More of Mexico City - Out to the Edges
Walking from the Alameda toward the Zocalo, past stores large and small, the Torre LatinoAmericano soared high above us. We learned that the Torre had a Mirador on the 42nd to 44th floors offering spectacular views of the City - we just had to go up there!
On Christmas Day the lines were long so we waited until the next day. An elevator took us quickly to the Mirador floors where large windows offered us views of Alemeda Park below and a panorama of urban development out into the far off haze.
Naturally, these vistas of the great, sprawling City expanded our perspective and we were able to observe that much of the built environment was 3 to 6 stories, now mixed with the clusters of skyscrapers along Paseo de la Reforma and occasional 10 to 15 story buildings standing up above the rest.
We also observed that off in the distance there were buildings climbing up the steep slopes of the mountains to the north and east, seemingly defying gravity and the risk of landslides. We resolved to visit these far edges, these suburbs, to gain a better understanding of life out there on the fringes of this great population center.
Our first foray was a ride on the trollebus (electric bus) that ran north along Lazaro Cardenas. We joined other passengers to jolt along, past neighborhoods, under the overpasses of large roads, to the Terminal de Autobuses del Norte, one of four major terminals for intercity buses. It was large and crowded with folks returning home to destinations to the north of Mexico. We found that from here, one could catch a bus to Ciudad Juarez or Monterrey or a multitude of other destinations, including cities in the US. We stopped for a snack lunch and watched the action for a while, gradually beginning to understand the level of order that must exist in this sea of chaos.
We then left, and dodged departing buses to find our way through the adjoining neighborhood to the Metrobus Station to ride back to our own neighborhood. This small trip gave us a taste of how transit worked! Overall, we were impressed. We've covered the transit system in more depth in another story.
Determined to travel way out to the northern edge, on another day we traveled by Metrobus to Buenavista Station, a very new (still under construction) rail terminal for the City's first-ever Suburbanos tren. We bought rechargeable travel cards and boarded the sparkling new train to ride through neighborhoods, past industrial complexes, and retail clusters to the Lecheria Station, about 18 kilometers away and the end of the line for now.
Walking through the new station (below left), we observed dozens of spaces for shops, still under construction; a Transit Oriented Development with shopping conveniently located for the commuting passengers. We noted that this new station was built with stops for a number of bus routes to nearby neighborhoods and surrounding areas.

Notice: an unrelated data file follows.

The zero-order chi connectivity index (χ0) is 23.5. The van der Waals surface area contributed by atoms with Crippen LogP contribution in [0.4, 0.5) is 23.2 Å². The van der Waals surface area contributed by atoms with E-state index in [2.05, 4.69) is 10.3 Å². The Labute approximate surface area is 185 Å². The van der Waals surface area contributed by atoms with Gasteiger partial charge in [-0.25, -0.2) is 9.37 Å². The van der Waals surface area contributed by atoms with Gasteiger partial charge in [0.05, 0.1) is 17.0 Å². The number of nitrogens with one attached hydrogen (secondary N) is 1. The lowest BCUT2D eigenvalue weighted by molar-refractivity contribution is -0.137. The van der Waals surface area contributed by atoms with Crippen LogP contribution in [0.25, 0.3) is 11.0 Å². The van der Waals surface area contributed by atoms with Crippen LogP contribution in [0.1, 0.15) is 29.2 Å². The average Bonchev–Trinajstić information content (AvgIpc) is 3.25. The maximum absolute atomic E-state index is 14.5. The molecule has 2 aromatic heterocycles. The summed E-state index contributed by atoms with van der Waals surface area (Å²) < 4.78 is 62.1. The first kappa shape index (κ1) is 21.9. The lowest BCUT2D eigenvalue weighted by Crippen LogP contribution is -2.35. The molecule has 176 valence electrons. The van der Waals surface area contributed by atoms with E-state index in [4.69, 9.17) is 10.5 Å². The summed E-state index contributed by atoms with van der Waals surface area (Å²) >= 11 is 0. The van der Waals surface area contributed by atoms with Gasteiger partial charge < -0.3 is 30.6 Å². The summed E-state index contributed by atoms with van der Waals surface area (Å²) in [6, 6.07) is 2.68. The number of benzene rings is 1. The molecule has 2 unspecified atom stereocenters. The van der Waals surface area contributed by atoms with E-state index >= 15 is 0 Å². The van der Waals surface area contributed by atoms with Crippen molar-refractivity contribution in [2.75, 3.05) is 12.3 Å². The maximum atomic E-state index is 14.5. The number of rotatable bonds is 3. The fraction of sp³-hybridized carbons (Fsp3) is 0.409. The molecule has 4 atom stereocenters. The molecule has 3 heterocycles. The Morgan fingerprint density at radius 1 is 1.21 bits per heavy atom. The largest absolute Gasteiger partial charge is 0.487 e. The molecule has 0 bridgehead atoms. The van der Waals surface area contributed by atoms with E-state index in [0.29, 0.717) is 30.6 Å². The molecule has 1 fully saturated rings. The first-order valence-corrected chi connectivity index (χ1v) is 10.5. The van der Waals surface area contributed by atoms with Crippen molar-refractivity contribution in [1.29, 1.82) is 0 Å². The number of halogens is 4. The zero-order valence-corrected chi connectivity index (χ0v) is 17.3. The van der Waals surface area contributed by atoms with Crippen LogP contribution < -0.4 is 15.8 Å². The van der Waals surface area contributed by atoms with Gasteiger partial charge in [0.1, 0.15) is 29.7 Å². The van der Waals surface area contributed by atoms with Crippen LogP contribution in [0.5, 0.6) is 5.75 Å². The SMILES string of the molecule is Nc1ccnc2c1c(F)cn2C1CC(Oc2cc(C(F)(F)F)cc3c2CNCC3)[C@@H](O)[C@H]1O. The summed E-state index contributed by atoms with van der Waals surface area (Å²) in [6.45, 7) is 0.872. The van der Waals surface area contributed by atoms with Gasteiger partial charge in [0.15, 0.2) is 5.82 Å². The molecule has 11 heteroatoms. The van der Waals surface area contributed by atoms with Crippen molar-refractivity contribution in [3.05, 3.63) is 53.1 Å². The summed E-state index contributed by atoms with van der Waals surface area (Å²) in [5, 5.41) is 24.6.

Not being sure which bus to choose, we decided to walk instead and soon arrived in the town of La Quebrada. We stopped in a small cafe for a lunch of giant tortas (sandwiches), where we were welcomed by the owners and watched with great interest as the meat, red spices and onions were combined to become the barbecued meat you see roasting outside gyro shops.
We explored this "suburban" village, visiting the park, mercado, a cluster of retail shops and nice townhouses. Beyond, we could more closely see the development that spread up the sides of nearby mountains. There were more townhouses side by side, no visible yards, narrow streets, few cars; nothing like the suburbs of the typical US city!
After this exploration, we considered just riding the Suburbanos train back but opted instead to ride a pesero bus, one of dozens of small white and green buses that offer passengers connecting rides. The bus we picked listed Metro Tereo as a destination so, although we weren't sure where this was precisely, we were sure we could figure it out when we got there! So, we boarded and had a wild ride, past residential neighborhoods (below), then onto a main road past big box stores and even a small refinery.
We finally arrived at a giant complex of buses, our destination. As we disembarked with everyone else we realized that Metro Tereo was another name for the Cuarto Caminos Metro Station, the end of Metro Line 1. After a bit of exploration, it became clear that commuters would ride the small buses from near their homes to this Terminal, where they would proceed down into the Metro, through a maze of guard rails and turnstiles to board the trains into the City. This system was clearly designed to handle the thousands of commuters that traveled back and forth from the suburbs to their jobs in the city. What the crowds would be like at 8AM on a weekday, we couldn't begin to guess.
We boarded the Metro to ride back to our own neighborhood, feeling as if we had discovered another small section of Mexico City's edges, met some new friends, and added to our understanding of this great megalopolis.
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